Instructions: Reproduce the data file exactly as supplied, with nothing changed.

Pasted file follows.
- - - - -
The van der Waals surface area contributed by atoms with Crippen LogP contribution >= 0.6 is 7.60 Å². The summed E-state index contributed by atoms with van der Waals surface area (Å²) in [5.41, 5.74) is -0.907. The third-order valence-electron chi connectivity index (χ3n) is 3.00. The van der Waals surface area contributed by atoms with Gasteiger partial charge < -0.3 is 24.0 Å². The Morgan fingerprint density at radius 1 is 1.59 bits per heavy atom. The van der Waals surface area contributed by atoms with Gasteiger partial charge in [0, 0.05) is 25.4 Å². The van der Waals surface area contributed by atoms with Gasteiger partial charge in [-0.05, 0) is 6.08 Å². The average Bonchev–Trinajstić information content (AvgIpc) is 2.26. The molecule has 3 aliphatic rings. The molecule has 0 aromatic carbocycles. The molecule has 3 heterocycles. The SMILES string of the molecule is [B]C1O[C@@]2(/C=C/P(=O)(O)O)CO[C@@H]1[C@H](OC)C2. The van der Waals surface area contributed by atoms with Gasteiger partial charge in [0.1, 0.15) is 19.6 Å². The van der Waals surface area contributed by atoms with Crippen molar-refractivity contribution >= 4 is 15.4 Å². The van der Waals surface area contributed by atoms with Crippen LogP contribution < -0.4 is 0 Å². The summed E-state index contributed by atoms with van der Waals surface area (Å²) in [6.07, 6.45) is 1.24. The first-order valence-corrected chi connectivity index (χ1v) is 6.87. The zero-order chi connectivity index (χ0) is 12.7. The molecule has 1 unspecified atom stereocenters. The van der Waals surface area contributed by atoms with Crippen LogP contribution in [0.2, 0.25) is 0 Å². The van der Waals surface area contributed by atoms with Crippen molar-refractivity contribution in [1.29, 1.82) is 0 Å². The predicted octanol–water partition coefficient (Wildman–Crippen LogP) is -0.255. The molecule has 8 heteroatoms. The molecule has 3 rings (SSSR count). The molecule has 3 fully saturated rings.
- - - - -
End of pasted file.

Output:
The van der Waals surface area contributed by atoms with Crippen LogP contribution >= 0.6 is 7.60 Å². The summed E-state index contributed by atoms with van der Waals surface area (Å²) in [5.41, 5.74) is -0.907. The third-order valence-electron chi connectivity index (χ3n) is 3.00. The van der Waals surface area contributed by atoms with Gasteiger partial charge < -0.3 is 24.0 Å². The Morgan fingerprint density at radius 1 is 1.59 bits per heavy atom. The van der Waals surface area contributed by atoms with Gasteiger partial charge in [0, 0.05) is 25.4 Å². The van der Waals surface area contributed by atoms with Gasteiger partial charge in [-0.05, 0) is 6.08 Å². The average Bonchev–Trinajstić information content (AvgIpc) is 2.26. The molecule has 3 aliphatic rings. The molecule has 0 aromatic carbocycles. The molecule has 3 heterocycles. The SMILES string of the molecule is [B]C1O[C@@]2(/C=C/P(=O)(O)O)CO[C@@H]1[C@H](OC)C2. The van der Waals surface area contributed by atoms with Gasteiger partial charge in [0.1, 0.15) is 19.6 Å². The van der Waals surface area contributed by atoms with Crippen molar-refractivity contribution >= 4 is 15.4 Å². The van der Waals surface area contributed by atoms with Crippen LogP contribution < -0.4 is 0 Å². The summed E-state index contributed by atoms with van der Waals surface area (Å²) in [6.07, 6.45) is 1.24. The first-order valence-corrected chi connectivity index (χ1v) is 6.87. The zero-order chi connectivity index (χ0) is 12.7. The molecule has 1 unspecified atom stereocenters. The van der Waals surface area contributed by atoms with Crippen LogP contribution in [0.2, 0.25) is 0 Å². The van der Waals surface area contributed by atoms with Crippen molar-refractivity contribution in [1.29, 1.82) is 0 Å². The predicted octanol–water partition coefficient (Wildman–Crippen LogP) is -0.255. The molecule has 8 heteroatoms. The molecule has 3 rings (SSSR count). The molecule has 3 fully saturated rings.